Study Examining Mental Health and Jail Populations Wins National Award

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Faye Taxman: ‘A truly engaged research endeavor, the best of all worlds. Photo by Ron Aira/Creative Services
Faye Taxman: ‘A truly engaged research endeavor, the best of all worlds. Photo by Ron Aira/Creative Services

A groundbreaking, $3.6 million study acknowledging that jails in the United States are de facto mental institutions—which also studies implementation strategies that can reduce jail populations across the country—won the Mission Award from the Society for Implementation Research Collaboration (SIRC), a national organization that encourages collaborations by academics, scientists, and researchers to create evidence-based psychosocial interventions.

This is the first time SIRC has presented the Mission Award. The award recognizes collaborations to advance system enhancements to better address health and justice equity issues.

The study, “Evaluation of Stepping Up Efforts to Improve MH Services and Justice Utilization,” is a collaboration among three universities led by Schar School of Policy and Government University Professor Faye S. Taxman at George Mason University, C.S. Mott Endowed Professor of Public Health at Michigan State University Jennifer E. Johnson, and Jill Viglione, associate professor of criminal justice at the University of Central Florida.

The study is funded by the National Institute of Mental Health (R01MH118680, MPI Taxman and Johnson) working alongside a national initiative founded by three stakeholder organizations working to reduce jail populations.

The Mission Award recognizes the significance of the national Stepping Up Initiative to reduce overincarceration of people with mental illnesses, developed and led by the National Association of Counties (NACo), the Council of State Governments (CSG) Justice Center, and the American Psychiatric Association Foundation (APAF),” SIRC said in a statement. “More than 15 million people pass through the U.S. criminal justice system each year, 66 percent of whom have mental health disorders.”

NACo-CSG-APAF recognized seven years ago that there was a need to reduce the number of individuals with serious mental illness in jails and to improve access to community mental health services for currently or potentially justice-involved individuals,” said MSU’s Johnson. “They created Stepping Up to address this issue with over 550 counties now participating in reducing the footprint of the justice system for those with mental health disorders.”

Taxman is the founding director of the Center for Advancing Correctional Excellence (ACE!) at the Schar School and was principal investigator of the study.

“We are so pleased to receive this award because it not only recognizes the tremendous work of our collaborative research team both at Mason and our participating institutions, but it recognizes that our study would not be possible without the passion and commitment of national organizations—NACo, CSG, and APAF—to address the overrepresentation of people with mental health disorders in local jails,” said Taxman. “This award means so much to me as a scientist who has dedicated my career to working with organizations to achieve system improvements, and we are grateful for our partner agencies to work on this study.  A truly engaged research endeavor, the best of all worlds.”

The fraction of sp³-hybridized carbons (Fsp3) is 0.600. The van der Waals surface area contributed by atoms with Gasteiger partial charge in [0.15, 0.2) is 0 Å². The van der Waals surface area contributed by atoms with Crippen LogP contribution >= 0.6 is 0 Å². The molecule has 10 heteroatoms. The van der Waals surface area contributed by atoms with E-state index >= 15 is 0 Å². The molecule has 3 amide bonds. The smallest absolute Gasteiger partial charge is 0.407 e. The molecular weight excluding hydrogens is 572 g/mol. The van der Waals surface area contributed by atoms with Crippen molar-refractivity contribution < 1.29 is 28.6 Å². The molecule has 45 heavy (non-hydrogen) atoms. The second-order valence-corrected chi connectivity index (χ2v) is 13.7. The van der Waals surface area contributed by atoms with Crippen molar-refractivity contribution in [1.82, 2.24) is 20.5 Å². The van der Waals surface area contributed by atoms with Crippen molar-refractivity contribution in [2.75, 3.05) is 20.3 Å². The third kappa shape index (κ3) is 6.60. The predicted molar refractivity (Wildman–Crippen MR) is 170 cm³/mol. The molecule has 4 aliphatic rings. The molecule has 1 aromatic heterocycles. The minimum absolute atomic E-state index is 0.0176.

"Jails are an understudied area,” Taxman added, "and the collaborative work of the practice partners and academic teams illustrates the enormous effort required to work on complex system issues, both in terms of how to change systems and how to document the change. The Mission Award recognizes not only the collaborative effort, but also the individual talent of those whose work has been awarded."

SIRC’s Mission Award is shared by the national organizations of NACo, CSG, and APAF, researchers Taxman and Johnson, and other contributing researchers and stakeholders:

  • Risë Haneberg and Mark Stovell, the Council of State Governments Justice Center;
  • Nastassia Walsh, the National Association of Counties;
  • Chris Chun-Steeley, American Psychiatric Association Foundation;
  • Niloofar Ramezani, biostatistician at Mason’s College of Engineering and Computing;
  • Schar School doctoral students Cathee Lee, Jiaxin Wei, and Olzhas Zhorayev;
  • Mason researchers Ben Mackey, Alex Breno, and Kendra Clark;
  • Professor of Health Administration and Policy Alison Cuellar from Mason’s College of Health and Human Sciences;
  • Maji Hailemariam Debena, assistant professor in the Division of Public Health, College of Human Medicine at MSU;
  • MSU research assistant Hiywote Wencheko and medical student Crystal Nance-Panek;
  • Rochelle Rosen, associate professor at the Center for Behavioral and Preventive Medicine at the Miriam Hospital in Rhode Island and associate professor at Brown University School of Public Health; and,
  • Nicholas Paul, doctoral student at UCF’s College of Community Innovation and Education.

View a presentation and learn more about the study findings here. Read more about the one of the study’s outcomes here